4. How do you remedy the problems of lack of funding and resources, lack of public awareness of the existence of a news council, and lack of commitment from the news organizations, themselves?

We keep our chins up and do the best we can! There is no final “remedy” other than hard work and dogged  persistence. We’ve found through our interactions with the public that many people have issues with the press, and they generally support our mission regardless of their background or political persuasion. The challenge is not so much convincing people to believe in what we do, but rather to understand that our services are just as valuable as any other public-interest organization. We think they may be more valuable, because the news media affect every other segment of society. One of our most generous funders, Bill Gates Sr. gave a recent speech to the Municipal League of King County, who honored us with an award for the 2010 Organization of the Year. Bill’s said it best:

Unlike other nonprofit organizations that help children, or the homeless, or the sick, or the hungry, the News Council’s mission is to ensure that we get fair, accurate and balanced information about everything that goes on in our community and our society. And that’s really important, because the news media are so vital to our democracy. When the media get it right, we all benefit. When they get it wrong, we all suffer.

5. In the absence of a news council, what is the alternative?

Where do people go to get their reputations back if they have been damaged by inaccurate, unfair, incomplete, unprofessional or unethical stories about them? Good question. They have limited options. People can call, write and email news organizations to lodge complaints and seek corrections, clarifications or follow-up stories – but they may not get any real  satisfaction. They can now go online and use blogs, Twitter, Facebook, LinkedIn or other social-networking sites to make their complaints more widely known – but many others may not see those posts. They can use some of the new tools such as NewsTrust and MediaBugs to critique stories and seek redress – but those also have far less readership than the original stories. If people are severely damaged, they can file a lawsuit for libel or defamation – but that will cost a lot of money, take several years, and they will likely lose. It’s extremely difficult to win such suits against the news media, which historically have great protections through our legal system. Successful libel suits are rare. News councils provide an alternative to litigation, which in theory both sides should welcome. But again, most media organizations resist this level of public accountability. We believe that when individuals or institutions admit errors, correct them, apologize and show a little humility, they are invariably more respected, trusted and even admired. News councils are no panacea, but they can help bridge the lack of trust between the news media and ordinary people.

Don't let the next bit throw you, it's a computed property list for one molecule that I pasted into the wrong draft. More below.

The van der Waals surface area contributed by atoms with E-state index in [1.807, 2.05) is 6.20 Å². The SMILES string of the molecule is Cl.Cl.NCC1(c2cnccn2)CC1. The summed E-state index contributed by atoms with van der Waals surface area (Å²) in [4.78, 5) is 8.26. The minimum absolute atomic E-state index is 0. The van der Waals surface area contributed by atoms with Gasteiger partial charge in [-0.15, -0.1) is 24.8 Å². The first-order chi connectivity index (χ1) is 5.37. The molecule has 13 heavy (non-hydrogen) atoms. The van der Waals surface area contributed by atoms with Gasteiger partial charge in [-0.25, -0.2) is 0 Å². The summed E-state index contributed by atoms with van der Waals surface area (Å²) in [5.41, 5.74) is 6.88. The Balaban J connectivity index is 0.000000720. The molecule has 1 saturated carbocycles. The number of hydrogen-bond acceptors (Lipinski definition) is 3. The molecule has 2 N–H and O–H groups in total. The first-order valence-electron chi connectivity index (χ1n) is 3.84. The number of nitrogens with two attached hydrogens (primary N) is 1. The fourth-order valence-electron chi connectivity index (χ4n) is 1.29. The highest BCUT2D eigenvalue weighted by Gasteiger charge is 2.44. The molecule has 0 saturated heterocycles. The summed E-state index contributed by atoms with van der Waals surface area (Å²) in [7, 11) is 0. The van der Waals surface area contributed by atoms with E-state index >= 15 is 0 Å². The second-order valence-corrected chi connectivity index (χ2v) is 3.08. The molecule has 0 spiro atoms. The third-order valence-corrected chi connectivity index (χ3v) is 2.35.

We hope this is helpful. Thanks again for writing and please keep in touch. If it’s okay with you, we would really like to publish this exchange on our website to show our readers the kind of questions we get. Please let us know if it’s okay to publish your email and link to your project when it’s complete. It’s great to see activity internationally, especially given the difficulty of the situation here in the US, with the news media struggling in chaotic transition and public accountability systems like ours trying to survive and play a constructive role.

Best,

John Hamer
President and Executive Director

And Jacob Caggiano
Communications Strategist
Washington News Council

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The Washington News Council maintains public trust and confidence in the news media by promoting fairness, accuracy, and balance. See more about the Washington News Council.